Schneider turns seventy-five (part I)
In 1943 the Hungarian inventor Laszlo Biro first patented the ballpoint. The 70th anniversary of the ballpoint pen has been publicly announced and celebrated in the media. The story of this present-day mass-produced product is closely linked to the Schneider company in Germany. As a pioneer in technological development and industrial manufacturing Schneider not only successfully developed the product for everyday use, but also gained worldwide recognition.
On September 7th, 1938 two trained mechanic colleagues, Christian Schneider and Erwin Blum, found Blum & Schneider producing screws and turned parts in Tennenbronn in the Black Forest. Erwin Blum drops out after two years and Christian's brother Fritz Schneider takes over his share in the company. Unfortunately he is obliged to join the Armed Forces during the Second World War and soon after is listed as missing. He will never contribute to the company’s development. By 1948 it is confirmed that he has not survived the war whereupon Mathias Schneider, another brother, enters the business and converts the company into "Gebr. Schneider GmbH " (Schneider Brothers Ltd.).
After 1945 Christian Schneider makes a fresh start with new energy. Lighters, bicycle valves, locks, hinges, top toys and all sorts of turning parts are manufactured. First contacts with the writing instruments industry are made and Schneider receives the first orders to produce fountain pen spindles made of aluminum. Soon Schneider counts around 20 manufacturers of fountain pens as their steady customers. In the same year Christian Schneider hears for the first time of an innovation developed in America: a writing instrument which delivers ink onto the paper via a rolling ball instead of a nib. It immediately arouses his interest since such a "ballpoint pen" would perfectly complement the product line of his company.
Despite some concerns Schneider starts in 1948 with the manufacture of sample refills and soon afterwards receives the first orders. However, the new product displays some defects: the requirements for surface quality and hardness of the balls are extremely high. Fitting the ball into the tip in serial production causes considerable difficulties. The biggest problem is the oil paste. At warm temperatures the ink turns highly fluid and runs out and at low temperatures it turns sticky and scrapes across the paper. Schneider constantly works on the improvement of technology and chemistry of its refills and makes significant progress. Complaints vanish and demand increases to a level that production can barely keep up with. The quality of the refills is the reason for the company’s breakthrough.
In 1950 Schneider brings out his first sample book with a total of 60 types of refills. For the first time the refill is promoted as a "spare part" for the ballpoint pen. Previously it had been considered a fixed component of the pen which, if refilled by the user, usually resulted in a big mess.
The right refill for each pen.
The variety of Schneider refills soon grows to more than 100 different types. The long-term goal is to achieve a simple, cheap refill for all pens. Therefore Schneider decides to vigorously and systematically work towards a dramatic reduction of refill types. Again Schneider performs pioneering work and achieves standardization according to DIN 16554. In 1957 Christian Schneider finally reaches the goal he has been working toward so diligently. The DIN standard reduces the diversity of refills to only 8 types and determines the requirements for ink paste for document use. This opens the way to rational production and higher volume output.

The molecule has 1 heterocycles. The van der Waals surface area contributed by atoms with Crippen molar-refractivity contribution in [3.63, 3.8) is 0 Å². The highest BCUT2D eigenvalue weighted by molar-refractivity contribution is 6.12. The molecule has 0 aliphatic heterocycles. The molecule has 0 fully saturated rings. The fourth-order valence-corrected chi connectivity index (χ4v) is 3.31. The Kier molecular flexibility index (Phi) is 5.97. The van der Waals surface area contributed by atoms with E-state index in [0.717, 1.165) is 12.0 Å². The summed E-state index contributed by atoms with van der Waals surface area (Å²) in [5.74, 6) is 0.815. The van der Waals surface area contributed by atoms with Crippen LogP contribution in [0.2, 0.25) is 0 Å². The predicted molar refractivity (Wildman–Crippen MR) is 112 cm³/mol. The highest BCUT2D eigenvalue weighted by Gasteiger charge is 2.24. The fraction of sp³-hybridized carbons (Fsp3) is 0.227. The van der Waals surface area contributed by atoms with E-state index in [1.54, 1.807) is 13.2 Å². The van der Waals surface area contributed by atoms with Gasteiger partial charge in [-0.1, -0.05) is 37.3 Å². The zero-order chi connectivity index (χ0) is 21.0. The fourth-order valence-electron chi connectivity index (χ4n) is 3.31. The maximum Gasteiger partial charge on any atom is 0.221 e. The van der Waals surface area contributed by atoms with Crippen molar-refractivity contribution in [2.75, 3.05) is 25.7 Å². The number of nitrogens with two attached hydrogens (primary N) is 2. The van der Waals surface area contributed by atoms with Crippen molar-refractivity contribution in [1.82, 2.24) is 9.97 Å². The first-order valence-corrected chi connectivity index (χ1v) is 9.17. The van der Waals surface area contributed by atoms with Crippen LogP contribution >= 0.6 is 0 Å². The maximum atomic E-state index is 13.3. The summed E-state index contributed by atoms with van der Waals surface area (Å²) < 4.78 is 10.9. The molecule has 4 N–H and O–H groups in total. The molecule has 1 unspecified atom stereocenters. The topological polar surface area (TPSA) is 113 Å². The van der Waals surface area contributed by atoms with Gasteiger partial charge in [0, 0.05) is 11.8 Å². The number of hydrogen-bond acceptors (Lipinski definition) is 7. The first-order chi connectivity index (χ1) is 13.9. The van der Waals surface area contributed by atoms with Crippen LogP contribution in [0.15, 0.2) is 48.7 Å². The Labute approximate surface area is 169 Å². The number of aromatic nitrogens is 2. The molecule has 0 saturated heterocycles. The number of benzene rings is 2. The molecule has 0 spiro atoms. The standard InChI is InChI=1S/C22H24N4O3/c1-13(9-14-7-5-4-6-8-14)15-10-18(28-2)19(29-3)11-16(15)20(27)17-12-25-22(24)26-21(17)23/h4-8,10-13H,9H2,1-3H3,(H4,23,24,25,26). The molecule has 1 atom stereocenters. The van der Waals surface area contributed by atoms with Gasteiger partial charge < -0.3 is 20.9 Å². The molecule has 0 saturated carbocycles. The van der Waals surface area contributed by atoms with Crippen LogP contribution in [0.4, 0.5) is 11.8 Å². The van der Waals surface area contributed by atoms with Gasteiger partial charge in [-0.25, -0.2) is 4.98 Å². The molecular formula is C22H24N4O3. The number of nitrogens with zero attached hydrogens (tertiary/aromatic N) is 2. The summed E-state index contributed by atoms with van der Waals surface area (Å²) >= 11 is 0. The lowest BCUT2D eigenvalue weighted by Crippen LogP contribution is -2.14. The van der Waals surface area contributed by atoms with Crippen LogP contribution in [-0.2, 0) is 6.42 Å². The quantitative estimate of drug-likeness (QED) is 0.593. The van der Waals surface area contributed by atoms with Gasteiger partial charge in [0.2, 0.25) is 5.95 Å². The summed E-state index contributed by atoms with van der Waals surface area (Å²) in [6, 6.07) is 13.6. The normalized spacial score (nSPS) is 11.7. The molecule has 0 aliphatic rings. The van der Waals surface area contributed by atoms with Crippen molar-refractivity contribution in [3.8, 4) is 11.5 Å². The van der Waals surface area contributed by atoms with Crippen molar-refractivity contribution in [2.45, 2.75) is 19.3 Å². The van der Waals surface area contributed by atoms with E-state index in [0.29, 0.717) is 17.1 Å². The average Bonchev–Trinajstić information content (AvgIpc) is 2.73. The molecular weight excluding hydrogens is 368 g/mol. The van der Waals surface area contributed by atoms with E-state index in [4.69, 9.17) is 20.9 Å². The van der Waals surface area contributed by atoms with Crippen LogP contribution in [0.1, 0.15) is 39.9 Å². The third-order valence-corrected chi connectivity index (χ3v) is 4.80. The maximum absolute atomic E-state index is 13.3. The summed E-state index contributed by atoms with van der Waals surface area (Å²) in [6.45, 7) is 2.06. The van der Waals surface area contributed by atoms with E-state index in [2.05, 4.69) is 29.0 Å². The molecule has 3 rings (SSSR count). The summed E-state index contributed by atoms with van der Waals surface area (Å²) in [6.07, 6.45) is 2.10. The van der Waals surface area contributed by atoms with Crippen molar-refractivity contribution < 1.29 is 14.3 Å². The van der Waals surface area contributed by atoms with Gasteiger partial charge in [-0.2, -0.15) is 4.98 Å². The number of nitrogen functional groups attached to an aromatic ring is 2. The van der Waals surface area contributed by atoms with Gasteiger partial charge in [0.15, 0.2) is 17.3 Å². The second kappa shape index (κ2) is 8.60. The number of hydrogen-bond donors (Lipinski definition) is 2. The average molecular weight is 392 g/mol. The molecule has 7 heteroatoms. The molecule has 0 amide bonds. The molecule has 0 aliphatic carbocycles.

In 1951 Schneider hears of the Biro patents for the first time. Laszlo Biro, who emigrated to Argentina because of his Jewish roots, is the owner of the patents for "a writing instrument that writes with a ball and paste." Schneider signs a license agreement and pays nearly 10 million German marks over the next 20 years.
In November of 1951 the company is struck by disaster again. Co-owner Mathias Schneider is involved in a car accident and dies from his injuries. The company name “Schneider Brothers” continues, with Christian Schneider as the sole owner.
In 1953 chemists discover the formula for an indelible paste. It is brought into production and makes the Schneider refill more desirable. All refills now carry the slogan "The good Schneider refill." The new logo of Schneider is a smiling figure made of paper holding a refill. Letters, or what we would today call mailings, are sent out to dealers every 4 to 6 weeks.
Construction workers are permanent guests at the Schneider factory. The workforce has grown to 280 employees, and production volume has nearly doubled to 12.8 million refills by 1954. Schneider has become the leading manufacturer of ballpoint pen refills. In 1960 Schneider starts to produce complete writing instruments in addition to the refill production.
In 1963 Schneider celebrates its 25th anniversary. At that time the ink in the refills manufactured in one day would produce a line that would reach to the moon (384400 km). Schneider advertising is in full swing. Nationwide and internationally Schneider brand awareness is enhanced with releases, POS material, TV commercials, print ads, contests, and more.
Christian Schneider knows that success has been possible only with the support and motivation of all employees. He is popular among employees, maintaining personal relationships and sharing the success of the company. Company outings, bonuses, incentives and profit-sharing arrangements promote a positive atmosphere.
The so-called "Schneider residential estate" is built in Tennenbronn – it includes 13 one-and two-family houses available to Schneider employees for reasonable rents. Long-term financing for the construction of private homes is also issued.